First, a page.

This article is part of a series about the transition from being a project-based to a product-led organisation using examples from our own journey at Hatchd. We've already covered Shifting the mindset from project to product-led, Sharpening your customer focus and Choosing a company structure for product-mode.

This article delves into the people side of things, looking at what product culture is, why it’s important and how you can develop a culture that supports your organisational goals. 

What is culture?

The word ‘culture’ is decidedly ambiguous, despite its common use. In fact, it’s so often looked-up that Merriam-Webster named it their 2014 word of the year. And while this article focusses on culture in the context of a company (which is just one part of the six different definitions you’ll get from Webster), it’s still not a simple word to define. 

Company culture isn’t office snacks, foosball tables and beer on tap, though perks certainly contribute. And it isn’t the same as your mission and values, though it should absolutely embody them. 

It’s often quoted that culture is who you hire, fire and promote. In addition to being a neat little quotable quote, this hits a very important point: your culture is not what you say you do or print on a poster and put on the wall. It’s what you - the collective team, from the top down - actually do and how you do it. Every single day.

So what is product culture? 

Product culture is a particular type of company culture which enables and empowers teams to concept, create, deliver and maintain successful products. While there's no recipe for creating product culture, there are some common ingredients:

  • Empowered, cross-functional teams stacked with diverse, curious, whip-smart people. 
  • An unabashed love of post-its, sharpies and blue tack. Although this is said a little tongue-in-cheek, it's true. They're product toolkit essentials. 
  • A strong respect for and reliance on data. You'll hear some variant of 'what is the data telling us?' during most conversations.
  • Customers front and centre of everything. Their journeys line the walls and you talk about personas like they're actually real people. At some point you'll probably start to believe they are. 
  • The pace. Things move quickly and people talk and work with a sense of urgency (though it's a calm urgency, not a panicky hands-in-the-air one). 
  • Lots of collaboration but also solo work. Looking around the studio as I write this, about 60% of the Hatchdlings are huddled together in small groups of two to three chatting as they point at things on iMac screens and paper prototypes. The other 40% are wearing headphones (studio speak for 'come back later') while they code, design or do whatever it is they're doing. Things are humming and there's a palpable energy.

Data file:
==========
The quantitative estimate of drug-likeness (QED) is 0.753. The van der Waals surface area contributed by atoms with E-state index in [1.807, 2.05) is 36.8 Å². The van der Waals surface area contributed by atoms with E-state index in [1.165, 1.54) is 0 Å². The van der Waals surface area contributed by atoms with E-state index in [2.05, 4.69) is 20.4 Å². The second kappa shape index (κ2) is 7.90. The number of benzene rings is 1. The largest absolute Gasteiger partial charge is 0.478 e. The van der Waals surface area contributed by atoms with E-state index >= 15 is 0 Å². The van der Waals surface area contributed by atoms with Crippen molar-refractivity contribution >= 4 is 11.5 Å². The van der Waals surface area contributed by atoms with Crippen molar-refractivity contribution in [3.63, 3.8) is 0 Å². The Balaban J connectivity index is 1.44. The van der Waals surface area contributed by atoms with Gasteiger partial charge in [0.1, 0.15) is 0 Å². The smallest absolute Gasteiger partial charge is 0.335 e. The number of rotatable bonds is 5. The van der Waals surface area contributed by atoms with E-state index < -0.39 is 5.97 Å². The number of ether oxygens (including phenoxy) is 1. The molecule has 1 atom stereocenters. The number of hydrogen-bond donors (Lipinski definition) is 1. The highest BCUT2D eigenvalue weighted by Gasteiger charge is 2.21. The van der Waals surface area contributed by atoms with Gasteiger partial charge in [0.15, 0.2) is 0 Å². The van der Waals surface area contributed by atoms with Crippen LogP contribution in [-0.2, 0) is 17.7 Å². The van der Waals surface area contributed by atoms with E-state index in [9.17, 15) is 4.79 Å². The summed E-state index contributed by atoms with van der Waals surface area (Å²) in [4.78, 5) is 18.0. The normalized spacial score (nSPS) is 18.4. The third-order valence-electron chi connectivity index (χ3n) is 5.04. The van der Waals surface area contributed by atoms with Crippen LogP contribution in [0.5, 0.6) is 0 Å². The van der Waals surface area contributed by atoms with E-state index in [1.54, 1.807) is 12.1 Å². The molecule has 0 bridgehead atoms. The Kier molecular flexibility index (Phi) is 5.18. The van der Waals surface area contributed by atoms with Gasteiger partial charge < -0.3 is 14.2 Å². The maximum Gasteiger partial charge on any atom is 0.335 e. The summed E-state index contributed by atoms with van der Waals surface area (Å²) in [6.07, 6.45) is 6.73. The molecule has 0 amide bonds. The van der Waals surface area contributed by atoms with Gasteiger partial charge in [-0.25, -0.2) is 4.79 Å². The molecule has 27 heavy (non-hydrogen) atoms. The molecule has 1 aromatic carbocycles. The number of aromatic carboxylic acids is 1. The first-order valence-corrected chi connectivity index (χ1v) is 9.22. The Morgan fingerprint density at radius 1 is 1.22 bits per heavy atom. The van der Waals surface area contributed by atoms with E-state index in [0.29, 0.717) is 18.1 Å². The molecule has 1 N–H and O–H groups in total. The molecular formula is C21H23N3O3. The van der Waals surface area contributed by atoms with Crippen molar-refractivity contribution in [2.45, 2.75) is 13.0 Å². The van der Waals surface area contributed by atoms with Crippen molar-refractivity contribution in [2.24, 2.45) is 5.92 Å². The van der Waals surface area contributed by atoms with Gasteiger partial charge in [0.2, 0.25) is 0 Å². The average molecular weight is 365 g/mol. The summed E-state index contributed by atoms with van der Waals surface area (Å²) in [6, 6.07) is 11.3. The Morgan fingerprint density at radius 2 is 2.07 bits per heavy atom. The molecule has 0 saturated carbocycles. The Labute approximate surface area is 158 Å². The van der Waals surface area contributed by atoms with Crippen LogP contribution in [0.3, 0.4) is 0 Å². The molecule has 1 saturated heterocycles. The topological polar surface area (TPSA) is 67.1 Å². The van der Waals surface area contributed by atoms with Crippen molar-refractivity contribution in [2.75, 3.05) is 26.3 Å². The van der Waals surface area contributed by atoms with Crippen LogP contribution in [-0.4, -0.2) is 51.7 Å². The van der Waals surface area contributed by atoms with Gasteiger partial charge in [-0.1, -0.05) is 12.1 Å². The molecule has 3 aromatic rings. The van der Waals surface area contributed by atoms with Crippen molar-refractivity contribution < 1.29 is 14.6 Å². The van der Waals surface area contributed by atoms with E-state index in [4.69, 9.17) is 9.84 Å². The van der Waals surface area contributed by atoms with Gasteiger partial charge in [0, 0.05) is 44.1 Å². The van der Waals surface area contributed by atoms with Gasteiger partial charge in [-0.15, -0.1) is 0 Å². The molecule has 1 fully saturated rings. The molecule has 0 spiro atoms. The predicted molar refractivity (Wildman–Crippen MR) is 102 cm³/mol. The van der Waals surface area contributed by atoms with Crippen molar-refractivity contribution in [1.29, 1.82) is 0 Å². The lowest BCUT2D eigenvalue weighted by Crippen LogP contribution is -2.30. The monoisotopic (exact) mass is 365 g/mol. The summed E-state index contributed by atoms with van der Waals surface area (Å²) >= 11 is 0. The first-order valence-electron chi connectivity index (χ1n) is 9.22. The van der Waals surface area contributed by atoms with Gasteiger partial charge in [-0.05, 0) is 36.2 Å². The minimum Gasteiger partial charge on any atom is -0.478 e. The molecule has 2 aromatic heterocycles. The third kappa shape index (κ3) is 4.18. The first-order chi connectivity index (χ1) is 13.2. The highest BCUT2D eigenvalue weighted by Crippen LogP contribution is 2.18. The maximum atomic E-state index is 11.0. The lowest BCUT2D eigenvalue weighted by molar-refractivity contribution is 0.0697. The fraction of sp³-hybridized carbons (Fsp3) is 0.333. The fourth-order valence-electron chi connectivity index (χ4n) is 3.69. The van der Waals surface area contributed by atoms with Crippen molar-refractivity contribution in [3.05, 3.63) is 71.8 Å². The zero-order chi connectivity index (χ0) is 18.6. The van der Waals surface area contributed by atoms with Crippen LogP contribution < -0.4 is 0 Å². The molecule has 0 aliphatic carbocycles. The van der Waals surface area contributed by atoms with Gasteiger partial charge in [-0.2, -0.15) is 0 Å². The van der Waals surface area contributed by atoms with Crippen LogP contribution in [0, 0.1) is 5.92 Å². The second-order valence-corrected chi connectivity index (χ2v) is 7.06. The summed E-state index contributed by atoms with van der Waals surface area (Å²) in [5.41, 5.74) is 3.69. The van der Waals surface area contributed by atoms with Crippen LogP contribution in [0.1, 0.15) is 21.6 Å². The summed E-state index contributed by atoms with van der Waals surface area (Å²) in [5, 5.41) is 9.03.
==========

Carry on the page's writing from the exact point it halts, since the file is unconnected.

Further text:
Why culture matters

Think of your team as a living body: vision is like the brain that decides what to do, organisational structure is like the skeleton that holds everything together and culture is like the muscle that does the work. Like the body, all three parts are vital. Even the strongest vision supported by a perfect structure will stall dead in its tracks without people living and embodying it each day. 

Because culture influences what people do and how they get it done, it’s a key enabler (or inhibitor) to organisational change. So if you're wanting to go beyond thinking like a product team and start behaving like one, it's vital to cultivate a culture to match. 

During our transition to product-mode, we leaned heavily on our cultural foundation and nurtured the areas connected to the behavioural changes we sought. Through this process, we fostered a culture that empowers people to work autonomously and collaboratively, be outcome-driven rather than task-oriented and maintain quality while delivering MVPs - all of which are critical to us operating as a product-led team. 

How to cultivate a strong product culture

We put a heavy emphasis on people at Hatchd and are proud of the amazing team and strong product culture we’ve built. Here are five tips and tricks we’ve learned along the way: 

1. Use your values; they’re a great way of assessing who to hire, fire and promote. And if you don’t have them, creating them is step one. 

2. Hire people with the smarts to do their role (no brainer) AND who can teach you something new unrelated to their remit. 

3. Map out the user journey for your people. This will help you understand and address employee pain points (hello happy, productive people) and identify opportunities to introduce and reinforce practices that support your desired product culture. 

4. Ensure everyone from the top down never stops learning.  It doesn’t have to be formal training if that’s not your jam. One way we tackle it is by regularly seeking and taking on work we’ve never done before.  

5. If you want to adjust your culture, respect the process. You can’t just turn up on Monday, crank some 80s pop and declare that you’re going to start doing things a bit differently. Engage the team and work on it together. 

In summary

Culture is a key ingredient for creating successful products but there’s no magic recipe for what makes great product culture. What works for one can flop for the next, so our advice is this: do some navel gazing until you have a very clear understanding of what makes your team or organisation special, where you're currently at culture-wise and where you want to be. Then, use this article and the millions of others you find online to gather some ideas and inspiration to forge a path that makes sense for you. 

Interested in working with us?

Whether you have a clearly defined product brief or you're not sure wherein the problem lies, drop us a line for a no-pressure chat about where you are at and how we might help.

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